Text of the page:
In the late 1990s, a classic study1 drew important conclusions about dogs who have “only” paraspinal pain.
Out of 429 dogs diagnosed with thoracolumbar intervertebral disc disease (IVDD), 25 had signs of back pain only. “Back pain only” means they had no proprioceptive deficits and therefore had normal motor function.
A myelogram was performed. It revealed that in 80 percent of these dogs, spinal cord compression was detected, which of course was not suspected based on clinical signs alone.
The authors’ conclusion is very straight forward: “Dogs with thoracolumbar IVDD that have clinical signs of back pain alone, without neurologic deficits, may have substantial compression of the spinal cord.”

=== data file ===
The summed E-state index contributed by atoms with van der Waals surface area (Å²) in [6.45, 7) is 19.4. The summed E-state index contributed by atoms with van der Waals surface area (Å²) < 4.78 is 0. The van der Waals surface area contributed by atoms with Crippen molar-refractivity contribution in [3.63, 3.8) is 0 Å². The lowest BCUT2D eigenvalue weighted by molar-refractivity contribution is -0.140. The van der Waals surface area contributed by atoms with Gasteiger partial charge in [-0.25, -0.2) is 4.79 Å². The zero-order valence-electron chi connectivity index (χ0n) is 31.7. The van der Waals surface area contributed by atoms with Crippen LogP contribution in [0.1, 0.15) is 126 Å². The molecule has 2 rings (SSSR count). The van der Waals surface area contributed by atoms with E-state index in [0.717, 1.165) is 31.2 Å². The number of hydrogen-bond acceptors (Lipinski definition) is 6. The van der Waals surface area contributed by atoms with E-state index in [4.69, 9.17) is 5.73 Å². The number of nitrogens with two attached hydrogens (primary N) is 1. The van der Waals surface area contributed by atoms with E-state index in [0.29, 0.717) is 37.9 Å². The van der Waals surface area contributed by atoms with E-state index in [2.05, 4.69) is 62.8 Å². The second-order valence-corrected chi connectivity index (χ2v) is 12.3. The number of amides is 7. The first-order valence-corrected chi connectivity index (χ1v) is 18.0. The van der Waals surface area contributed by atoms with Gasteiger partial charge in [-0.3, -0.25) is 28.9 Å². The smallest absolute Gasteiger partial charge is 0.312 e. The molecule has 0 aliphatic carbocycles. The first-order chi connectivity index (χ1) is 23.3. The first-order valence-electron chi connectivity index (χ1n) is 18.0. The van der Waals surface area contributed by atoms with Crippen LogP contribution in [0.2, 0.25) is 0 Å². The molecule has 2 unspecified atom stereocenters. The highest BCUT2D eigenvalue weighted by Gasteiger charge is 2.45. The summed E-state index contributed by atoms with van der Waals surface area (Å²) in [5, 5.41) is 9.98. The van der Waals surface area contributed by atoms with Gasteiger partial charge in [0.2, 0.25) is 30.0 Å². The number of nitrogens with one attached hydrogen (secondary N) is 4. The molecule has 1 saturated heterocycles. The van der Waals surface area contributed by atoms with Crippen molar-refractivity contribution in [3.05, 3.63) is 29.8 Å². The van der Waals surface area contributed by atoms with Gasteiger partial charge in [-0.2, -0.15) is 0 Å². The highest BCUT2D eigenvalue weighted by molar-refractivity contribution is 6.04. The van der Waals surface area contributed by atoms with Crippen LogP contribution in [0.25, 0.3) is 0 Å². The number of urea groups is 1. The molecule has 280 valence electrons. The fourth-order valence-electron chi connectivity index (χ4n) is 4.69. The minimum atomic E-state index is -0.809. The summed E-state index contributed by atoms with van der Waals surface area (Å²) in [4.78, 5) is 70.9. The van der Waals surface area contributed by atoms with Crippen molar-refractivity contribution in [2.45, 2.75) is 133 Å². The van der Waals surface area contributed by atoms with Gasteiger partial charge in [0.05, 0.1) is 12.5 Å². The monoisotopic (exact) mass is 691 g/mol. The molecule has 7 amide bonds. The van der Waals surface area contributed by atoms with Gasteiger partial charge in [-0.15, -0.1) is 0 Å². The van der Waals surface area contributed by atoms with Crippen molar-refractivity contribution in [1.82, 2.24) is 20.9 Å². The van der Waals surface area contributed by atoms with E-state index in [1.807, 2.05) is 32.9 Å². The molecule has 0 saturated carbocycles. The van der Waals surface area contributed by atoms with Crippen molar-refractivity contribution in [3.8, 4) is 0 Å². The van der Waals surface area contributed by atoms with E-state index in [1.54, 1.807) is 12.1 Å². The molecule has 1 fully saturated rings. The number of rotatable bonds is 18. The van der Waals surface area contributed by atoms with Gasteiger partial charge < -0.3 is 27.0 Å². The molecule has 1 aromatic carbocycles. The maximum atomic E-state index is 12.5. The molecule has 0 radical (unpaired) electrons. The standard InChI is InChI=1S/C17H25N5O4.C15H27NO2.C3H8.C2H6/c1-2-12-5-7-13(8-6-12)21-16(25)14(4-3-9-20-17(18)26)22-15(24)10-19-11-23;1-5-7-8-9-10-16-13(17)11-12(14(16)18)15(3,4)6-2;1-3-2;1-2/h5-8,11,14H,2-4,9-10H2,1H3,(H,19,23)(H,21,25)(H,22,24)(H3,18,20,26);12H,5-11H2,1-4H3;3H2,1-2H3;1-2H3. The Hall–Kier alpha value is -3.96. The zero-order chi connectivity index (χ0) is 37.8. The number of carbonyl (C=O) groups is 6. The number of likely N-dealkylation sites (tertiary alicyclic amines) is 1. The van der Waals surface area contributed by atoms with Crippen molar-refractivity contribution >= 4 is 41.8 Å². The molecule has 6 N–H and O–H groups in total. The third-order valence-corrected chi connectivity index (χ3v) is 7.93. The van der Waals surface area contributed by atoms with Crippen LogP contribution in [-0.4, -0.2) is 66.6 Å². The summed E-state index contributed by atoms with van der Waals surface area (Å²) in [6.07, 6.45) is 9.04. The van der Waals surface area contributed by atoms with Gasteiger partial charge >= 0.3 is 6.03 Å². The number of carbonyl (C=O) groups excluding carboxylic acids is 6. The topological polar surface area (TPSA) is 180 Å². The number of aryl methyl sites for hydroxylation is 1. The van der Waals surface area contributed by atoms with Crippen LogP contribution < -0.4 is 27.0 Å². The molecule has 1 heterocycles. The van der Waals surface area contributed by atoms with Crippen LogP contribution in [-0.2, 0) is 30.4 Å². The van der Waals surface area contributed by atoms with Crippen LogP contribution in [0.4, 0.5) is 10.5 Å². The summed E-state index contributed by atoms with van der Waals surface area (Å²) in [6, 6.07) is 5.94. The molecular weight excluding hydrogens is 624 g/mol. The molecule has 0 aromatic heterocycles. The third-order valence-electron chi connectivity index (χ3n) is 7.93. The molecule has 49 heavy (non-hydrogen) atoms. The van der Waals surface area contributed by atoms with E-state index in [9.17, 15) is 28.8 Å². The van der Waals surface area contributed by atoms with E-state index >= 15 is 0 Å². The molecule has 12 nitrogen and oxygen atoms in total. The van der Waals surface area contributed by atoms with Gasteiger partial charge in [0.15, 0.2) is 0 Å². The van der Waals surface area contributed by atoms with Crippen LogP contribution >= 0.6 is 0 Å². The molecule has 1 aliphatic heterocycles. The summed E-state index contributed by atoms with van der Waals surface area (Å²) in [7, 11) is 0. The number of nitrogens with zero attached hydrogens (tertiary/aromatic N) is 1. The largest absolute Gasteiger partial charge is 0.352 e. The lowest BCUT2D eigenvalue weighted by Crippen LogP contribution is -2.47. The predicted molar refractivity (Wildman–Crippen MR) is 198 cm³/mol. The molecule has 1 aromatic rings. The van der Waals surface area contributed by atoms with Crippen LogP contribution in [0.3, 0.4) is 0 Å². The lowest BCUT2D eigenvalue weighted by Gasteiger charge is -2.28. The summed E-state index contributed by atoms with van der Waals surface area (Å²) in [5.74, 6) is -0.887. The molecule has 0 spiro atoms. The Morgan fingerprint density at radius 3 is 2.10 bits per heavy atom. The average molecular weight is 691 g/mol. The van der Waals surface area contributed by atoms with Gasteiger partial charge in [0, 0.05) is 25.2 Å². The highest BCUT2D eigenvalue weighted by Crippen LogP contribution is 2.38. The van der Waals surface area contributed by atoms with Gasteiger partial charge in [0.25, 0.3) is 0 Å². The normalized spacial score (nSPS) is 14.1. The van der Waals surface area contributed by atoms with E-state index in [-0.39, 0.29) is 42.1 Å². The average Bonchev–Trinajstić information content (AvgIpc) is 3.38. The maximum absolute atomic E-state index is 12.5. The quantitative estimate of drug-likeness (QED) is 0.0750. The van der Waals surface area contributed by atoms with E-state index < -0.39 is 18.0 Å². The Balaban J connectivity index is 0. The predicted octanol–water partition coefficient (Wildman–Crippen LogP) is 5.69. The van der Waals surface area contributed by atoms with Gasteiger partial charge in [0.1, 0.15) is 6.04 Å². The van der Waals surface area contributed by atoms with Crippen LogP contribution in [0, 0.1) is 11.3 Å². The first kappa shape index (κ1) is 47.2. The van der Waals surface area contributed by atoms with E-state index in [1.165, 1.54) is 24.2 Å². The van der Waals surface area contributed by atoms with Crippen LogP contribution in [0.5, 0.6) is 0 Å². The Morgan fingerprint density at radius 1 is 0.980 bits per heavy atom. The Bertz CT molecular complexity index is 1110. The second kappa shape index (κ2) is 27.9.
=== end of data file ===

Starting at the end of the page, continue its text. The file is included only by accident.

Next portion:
The take-home message is simple: If only for liability reasons, you probably should suggest advanced imaging to your client, whether a myelogram, CT or MRI. And you should document this recommendation in the medical record, which of course is also a legal document.
The article referenced may seem old, but we verify its conclusion regularly. Rather than steroids, these patients will benefit from surgery. Sure, we know patients who have improved on steroids (and hopefully strict confinement). But we also know patients who were sent home on steroids, were allowed to run around and became acutely paralyzed.
This is not science fiction. We see it all the time. The dreadful question becomes: Whose fault would it be?